Thursday, November 12, 2009

Be careful when you have to handle \0 character

I need to write some code to determine if a character belongs to a custom set. The code is as below:

bool isInMyCharSet(char ch)
const char* myCharSet="ABCD12349";
return strchr(myCharSet, ch)!=NULL?

The code works for years. Only one day you call this function with '\0'. Char 0 is not part of myCharSet, yet this function returns true.

Senior C programmers often know this, because this behavior is documented.

const char * strchr ( const char * str, int character );
char * strchr ( char * str, int character );

Locate first occurrence of character in string
Returns a pointer to the first occurrence of character in the C string str.

The terminating null-character is considered part of the C string. Therefore, it can also be located to retrieve a pointer to the end of a string.

OK. Fine, but do you know the same behavior exists in CString::Find method. This time, you won't find it mentioned in the document.

Now you may attempt to change the code to

for(int i=0; i if (myCharSet[i]==ch) return true;
return false;

Wrong again. sizeof operator still counts the terminating NUL character.

Tuesday, August 4, 2009

Unnamed namespace vs. static keyword

Language: C++

An unnamed namespace definition behaves as if it were replaced by

namespace unique { }
using namespace unique;
namespace unique {namespace-body}

The `unique' name here is guarranteed to be unique, among all translation units. You can put virtual anything into an unamed namespace, and they are exposed to the current module only.

You can also forward declare a function, and later define it, like this:

namespace { int f(int); }

namespace { int f(int a) { /* definition here */ }

And the standard proceeds to claim (paragraph

The use of static keyword is deprecated when declaring objects in a namespace scope; the unnamed namespace provides a superior alternative.

Unfortunately I did not see things in this way. namespace is a great feature, however, static is quite obvious. Consider:

static int helper1(int, int, int);


This is quite straightforward, and takes less space. In a unnamed namespace, you need two additional lines, and the whole block is not clear to the first reader.

Yes static can't apply on enum and types. That is true. But since unnamed namespace always resides in a .cpp file, not .h file, what is the use of this feature?

Somehow I believe that the standard committee has overstepped on this issue. The statement should not be in the standard as it is more like a personal opinion.

Tuesday, March 3, 2009

Pecularities in Microsoft's RGB format

If you only worked in Microsoft platform, you are familiar with RGB color routines provided by Windows GDI. A COLORREF stores RGB value, and it is a 32-bit integer. Macro RGB is used to combine the three components into a RGB value. In order to get individual component values, you are provided GetRValue, GetGValue and GetBValue functions.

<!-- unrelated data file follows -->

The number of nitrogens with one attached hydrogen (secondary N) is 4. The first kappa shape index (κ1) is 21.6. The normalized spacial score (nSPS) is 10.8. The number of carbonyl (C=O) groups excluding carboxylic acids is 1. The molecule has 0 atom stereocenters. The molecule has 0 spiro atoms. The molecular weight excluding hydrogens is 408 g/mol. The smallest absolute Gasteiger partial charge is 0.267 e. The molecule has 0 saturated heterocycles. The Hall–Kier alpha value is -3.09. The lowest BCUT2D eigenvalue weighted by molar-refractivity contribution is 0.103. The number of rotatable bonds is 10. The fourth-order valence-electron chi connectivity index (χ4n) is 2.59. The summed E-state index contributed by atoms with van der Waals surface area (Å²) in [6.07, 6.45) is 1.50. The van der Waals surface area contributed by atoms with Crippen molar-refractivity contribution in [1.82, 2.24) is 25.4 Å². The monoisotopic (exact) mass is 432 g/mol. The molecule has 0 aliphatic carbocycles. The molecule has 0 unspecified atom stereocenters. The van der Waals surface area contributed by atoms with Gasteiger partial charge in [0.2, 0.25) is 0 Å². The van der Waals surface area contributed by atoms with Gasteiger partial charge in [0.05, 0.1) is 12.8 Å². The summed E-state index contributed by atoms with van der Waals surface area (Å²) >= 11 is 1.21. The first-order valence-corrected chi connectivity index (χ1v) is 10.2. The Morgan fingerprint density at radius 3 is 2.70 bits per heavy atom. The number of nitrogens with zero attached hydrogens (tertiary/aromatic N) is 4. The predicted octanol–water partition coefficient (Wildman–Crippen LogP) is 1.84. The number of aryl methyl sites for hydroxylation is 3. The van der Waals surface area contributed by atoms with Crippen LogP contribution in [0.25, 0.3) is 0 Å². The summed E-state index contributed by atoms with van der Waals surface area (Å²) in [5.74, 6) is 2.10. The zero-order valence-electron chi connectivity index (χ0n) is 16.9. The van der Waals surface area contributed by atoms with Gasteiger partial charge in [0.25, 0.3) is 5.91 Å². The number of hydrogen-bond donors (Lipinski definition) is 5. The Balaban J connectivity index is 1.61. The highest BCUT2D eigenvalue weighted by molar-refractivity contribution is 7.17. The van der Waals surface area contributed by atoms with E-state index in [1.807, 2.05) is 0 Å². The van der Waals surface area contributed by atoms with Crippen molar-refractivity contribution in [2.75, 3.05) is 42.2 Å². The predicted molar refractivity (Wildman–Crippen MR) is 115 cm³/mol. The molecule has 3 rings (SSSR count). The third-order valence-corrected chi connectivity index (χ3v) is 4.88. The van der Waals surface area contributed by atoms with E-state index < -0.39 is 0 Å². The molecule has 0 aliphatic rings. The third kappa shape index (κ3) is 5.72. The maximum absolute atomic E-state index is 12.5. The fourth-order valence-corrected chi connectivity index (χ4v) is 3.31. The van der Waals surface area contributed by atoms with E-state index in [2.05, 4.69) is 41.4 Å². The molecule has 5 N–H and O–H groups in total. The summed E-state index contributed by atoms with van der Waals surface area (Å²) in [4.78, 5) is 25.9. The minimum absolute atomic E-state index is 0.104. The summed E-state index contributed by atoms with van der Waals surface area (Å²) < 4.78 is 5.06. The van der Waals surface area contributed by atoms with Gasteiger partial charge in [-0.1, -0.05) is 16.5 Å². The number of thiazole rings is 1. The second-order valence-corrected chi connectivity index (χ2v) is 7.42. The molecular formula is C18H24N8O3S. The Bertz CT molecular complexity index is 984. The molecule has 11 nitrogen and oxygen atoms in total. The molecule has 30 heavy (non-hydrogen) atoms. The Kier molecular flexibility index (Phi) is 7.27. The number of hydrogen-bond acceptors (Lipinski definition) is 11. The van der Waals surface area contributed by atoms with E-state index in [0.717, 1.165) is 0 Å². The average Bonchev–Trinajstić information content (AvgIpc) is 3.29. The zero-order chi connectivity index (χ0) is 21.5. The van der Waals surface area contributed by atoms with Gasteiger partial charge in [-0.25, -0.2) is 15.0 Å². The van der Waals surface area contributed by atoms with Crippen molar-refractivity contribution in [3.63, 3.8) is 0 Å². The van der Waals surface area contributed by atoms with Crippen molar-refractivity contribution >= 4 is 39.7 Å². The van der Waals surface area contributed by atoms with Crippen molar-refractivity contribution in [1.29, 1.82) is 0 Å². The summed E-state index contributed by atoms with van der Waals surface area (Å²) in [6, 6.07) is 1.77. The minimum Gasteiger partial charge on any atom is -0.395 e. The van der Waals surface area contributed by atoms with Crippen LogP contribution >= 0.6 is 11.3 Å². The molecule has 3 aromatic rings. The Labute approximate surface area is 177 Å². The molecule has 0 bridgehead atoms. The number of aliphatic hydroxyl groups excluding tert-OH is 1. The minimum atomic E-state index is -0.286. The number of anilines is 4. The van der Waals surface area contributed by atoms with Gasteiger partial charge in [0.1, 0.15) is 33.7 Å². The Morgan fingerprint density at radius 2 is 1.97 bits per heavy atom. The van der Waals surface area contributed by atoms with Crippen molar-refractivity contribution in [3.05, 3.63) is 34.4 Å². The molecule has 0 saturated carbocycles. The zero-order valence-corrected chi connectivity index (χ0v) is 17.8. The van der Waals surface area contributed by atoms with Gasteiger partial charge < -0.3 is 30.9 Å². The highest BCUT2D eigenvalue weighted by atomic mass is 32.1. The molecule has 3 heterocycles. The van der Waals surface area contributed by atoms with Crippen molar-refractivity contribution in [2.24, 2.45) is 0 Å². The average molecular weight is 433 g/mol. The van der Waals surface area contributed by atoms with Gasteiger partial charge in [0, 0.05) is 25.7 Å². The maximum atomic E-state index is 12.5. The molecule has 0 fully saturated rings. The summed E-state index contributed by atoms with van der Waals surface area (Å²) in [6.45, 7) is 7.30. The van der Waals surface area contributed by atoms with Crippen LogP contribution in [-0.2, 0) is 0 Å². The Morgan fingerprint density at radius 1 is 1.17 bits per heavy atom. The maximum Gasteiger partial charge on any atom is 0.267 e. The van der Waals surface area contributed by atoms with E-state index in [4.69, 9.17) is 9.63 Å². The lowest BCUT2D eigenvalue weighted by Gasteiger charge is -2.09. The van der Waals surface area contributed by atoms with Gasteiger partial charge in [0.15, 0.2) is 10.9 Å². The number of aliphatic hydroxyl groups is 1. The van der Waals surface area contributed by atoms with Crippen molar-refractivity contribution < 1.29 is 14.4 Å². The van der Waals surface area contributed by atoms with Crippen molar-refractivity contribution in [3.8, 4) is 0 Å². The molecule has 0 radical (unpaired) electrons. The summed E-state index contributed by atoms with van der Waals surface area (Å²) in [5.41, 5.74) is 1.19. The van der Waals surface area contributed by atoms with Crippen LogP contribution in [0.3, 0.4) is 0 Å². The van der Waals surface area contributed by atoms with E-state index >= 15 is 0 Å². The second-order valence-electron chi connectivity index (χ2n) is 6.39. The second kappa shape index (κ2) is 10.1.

You may take granted that RGB value is stored as follows:

struct RGBValue
char reserved;
char RValue;
char GValue;
char BVaue;

and write code as below to print a color value:

printf("#%06x", color);

Until you are surprised to find that a red color is shown as blue on the screen.

Reason: Microsoft choosed to store R value at the last byte.

Sunday, February 22, 2009

Building QT4 static library in VC8.0

The QT open source since 4.4 provides builds for Visual C++. Unfortunately the default VC compiler flag is -MD (or -MDd for debug build), which means that the C runtime library is dynmically linked - which also means that you have to carry the MSCRT.DLL everywhere). It is not desirable for our project settings.

I did some research and found a utility called coolbuilder. It can build static lib. However, it proves to be a sh*t, as it failed to build. Worse, it sends out information without my permission.

Thursday, January 29, 2009

Tricky C code

We have a static library project linked into a DLL. For years, this static library does not require initialization/unitialization code. This time a new feature is added that requires the initialization and cleanup. So we have to call functions when the DLL is attached/detached to the process.

The original DLL does not have a DllMain. We got one by having VC++ create for us, and it did. We did this by creating a new DLL project and copy the function into ours:

DWORD ul_reason_for_call,
LPVOID lpReserved)
switch (ul_reason_for_call)
return TRUE;

It was easy to paste code. Now we invoke functions:


Unfortunately did not work as we expected. Does anyone see the problem?

Saturday, August 30, 2008

Polymorphism in C

Many people mistakenly believe that polymorph ism has to be done in a OO language, such as C++.
Where it is true that C++ gives a quite straightforward implement, one might be shocked to find out that procedure language may have some advantages.

The techniques are not newly invented. It has been existed for more than a decade. For example, in Windows GDI, a DC represents a output device.

Tuesday, March 18, 2008

std::iostream adaptor for com::IStream interface

I am working on a C++ library that uses std::iostream for all kinds of IO. Now I finished it and started to add a COM wrapper above it. One of the issues is to convert IStream into std::istream. At the first glance, it is not easy since istream has a dozen methods.